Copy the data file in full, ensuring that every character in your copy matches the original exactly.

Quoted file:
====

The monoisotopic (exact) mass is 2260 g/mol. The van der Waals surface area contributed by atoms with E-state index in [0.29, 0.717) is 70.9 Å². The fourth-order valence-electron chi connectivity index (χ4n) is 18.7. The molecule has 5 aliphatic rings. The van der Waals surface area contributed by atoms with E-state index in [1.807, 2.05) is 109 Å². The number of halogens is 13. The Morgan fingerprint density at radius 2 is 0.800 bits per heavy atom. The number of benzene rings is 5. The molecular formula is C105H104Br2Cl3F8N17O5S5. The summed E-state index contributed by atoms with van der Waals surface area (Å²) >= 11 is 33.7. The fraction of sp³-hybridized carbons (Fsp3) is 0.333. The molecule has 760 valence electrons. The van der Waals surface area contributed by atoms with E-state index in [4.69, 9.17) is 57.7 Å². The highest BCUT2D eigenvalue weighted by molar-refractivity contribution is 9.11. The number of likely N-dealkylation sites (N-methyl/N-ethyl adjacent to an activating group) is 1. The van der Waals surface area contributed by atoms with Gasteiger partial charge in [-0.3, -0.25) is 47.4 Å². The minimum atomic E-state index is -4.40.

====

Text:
The monoisotopic (exact) mass is 2260 g/mol. The van der Waals surface area contributed by atoms with E-state index in [0.29, 0.717) is 70.9 Å². The fourth-order valence-electron chi connectivity index (χ4n) is 18.7. The molecule has 5 aliphatic rings. The van der Waals surface area contributed by atoms with E-state index in [1.807, 2.05) is 109 Å². The number of halogens is 13. The Morgan fingerprint density at radius 2 is 0.800 bits per heavy atom. The number of benzene rings is 5. The molecular formula is C105H104Br2Cl3F8N17O5S5. The summed E-state index contributed by atoms with van der Waals surface area (Å²) >= 11 is 33.7. The fraction of sp³-hybridized carbons (Fsp3) is 0.333. The molecule has 760 valence electrons. The van der Waals surface area contributed by atoms with E-state index in [4.69, 9.17) is 57.7 Å². The highest BCUT2D eigenvalue weighted by molar-refractivity contribution is 9.11. The number of likely N-dealkylation sites (N-methyl/N-ethyl adjacent to an activating group) is 1. The van der Waals surface area contributed by atoms with Gasteiger partial charge in [-0.3, -0.25) is 47.4 Å². The minimum atomic E-state index is -4.40.